Tuesday, October 10, 2006

In Praise of: MiracleMan #15 by Moore & Totleben

Among the great debates over the last 20 years has been over Alan Moore's signature work: which would be annointed the most moving, most innovative, most influential? Saga of the Swamp Thing, Watchmen, Lost girls, From Hell, 1963, Promethea? just typing those names all in the same line puts Moore in a different space from literally every comic writer ever. A Frank Miller might have two pieces to put on the same level, but I can't think of many other names that might even stay in the same room as the works from that prior sentence.

My catagory tonight: most disturbing, most cathartic, most brutal. Miracleman, which has sadly been moved into the purple realm of gossip due, to non-reprinting and rights issues. The issues, read straight through are uneven in art, which is jarring, as Alan's writing is consistantly innovative and powerful. And by the time john totleben takes over the last chapter, we just know that it will all end in someone's tears, but we never, not for a minute, believe that it will culminate in the most horrific comic ever committed to paper.

"Nemesis" gives us all that we thought we would never see: the true horrible savage tale of what a true superhero battle between supermen would be like: one the noble hero of folklore, the other the bizarro reflection, "hating life, shitting skulls." They destroy half of London and more humans than we can possibly ever begin to dream of, and yet John draws it all, never panning away from the butality of the conflict.

The modern mythology of Moore and Warrior magazine, much to Dez Skinn's eventual chagrin, is pulled together with the Miracle family, Warpsmiths and a Firestarter all together in the pitched combat. In the world of Supermen, Moore correctly concludes, we don't stand a chance. It must take a supreme degree of control to get to write a superman annual and not think that things must always end thusly. The uberman takes over, we are insects to them. Miracleman will always have his doubts, but he notes that there is no god to wish to, since he, alone, is god. In the final moments of the conflict, it is a warpsmith, with,
"...eyes gone somewhere cold, somewhere beyond the pain, faced death like some albino samurai and insolently stared it down for just one vital instant longer."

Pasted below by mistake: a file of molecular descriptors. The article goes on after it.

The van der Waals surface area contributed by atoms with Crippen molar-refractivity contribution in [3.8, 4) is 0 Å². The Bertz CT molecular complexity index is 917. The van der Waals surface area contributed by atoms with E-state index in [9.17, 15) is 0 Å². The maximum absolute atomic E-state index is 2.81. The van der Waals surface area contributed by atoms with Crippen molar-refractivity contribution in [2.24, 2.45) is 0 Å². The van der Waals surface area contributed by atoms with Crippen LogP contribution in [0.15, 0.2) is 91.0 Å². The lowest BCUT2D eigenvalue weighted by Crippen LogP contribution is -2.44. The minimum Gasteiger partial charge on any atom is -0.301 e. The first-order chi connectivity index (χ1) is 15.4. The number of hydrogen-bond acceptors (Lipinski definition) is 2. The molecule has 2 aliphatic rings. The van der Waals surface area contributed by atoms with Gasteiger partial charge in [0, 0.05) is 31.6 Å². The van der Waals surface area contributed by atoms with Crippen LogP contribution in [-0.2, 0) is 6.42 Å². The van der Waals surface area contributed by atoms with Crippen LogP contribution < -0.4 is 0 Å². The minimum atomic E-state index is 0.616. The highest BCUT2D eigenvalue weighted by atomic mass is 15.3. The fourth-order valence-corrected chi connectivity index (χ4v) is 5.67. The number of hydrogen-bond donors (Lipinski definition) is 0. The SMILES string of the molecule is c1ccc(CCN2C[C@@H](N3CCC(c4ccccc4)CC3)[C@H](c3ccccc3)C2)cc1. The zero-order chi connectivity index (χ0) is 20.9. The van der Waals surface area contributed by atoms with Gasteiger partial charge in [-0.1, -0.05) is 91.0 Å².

who saves us by taking care of Kid Miracleman. A creature not of, never having seen, this earth who takes the last final step to win.

It's cost is something that once read, those of us who live a vital life of 4 color fun and escapism never can quite retreat from. Those moments of believing that if our fantasies were to take life and breath of this warm, real planet, that they would unerringly end up on the path to this one horrible place.

My catagory tonight: most disturbing, most cathartic, most brutal.

6 comments:

Kid Sis said...

Okay, I'm borrowing!

Neil Patel said...

Hi ive recently started to pick up the Miracleman stuff Where did you find that issue? Its really hard to get....

inkdestroyedmybrush said...

neil -

hate to tell you this, but I was buying these off the stands with baited breath when they came out. There was almost a year between #14 and #15 due to john totleben's eye condition, but the wait didn't matter. Track the series down if you can, it is astonishing. only the long drawn out and completely buggered legal hassles over the ownership of the character have prevented it from being collected and reprinted for posterity. sad. can't we just declare it a lawsuit free zone, pay the creators some royalties and print it back up?

no?

didn't think so.

Anonymous said...

I've heard recently that Marvel Comics (now a subsidiary of the Disney Nation) had actually aquired the true rights to the Miracleman series. So perhaps we'll see some reprints. Maybe even get Neil Gaiman in to finish the story where he left off.

inkdestroyedmybrush said...

If you type "Miracleman" in to the search box at the top of the blog, you'll get follow up posts as they happen! There are at least 3 others to read.

Neil Patel said...

I recently bought the AM storyline as a trade it cost quite a lot but i think its worth it in the end..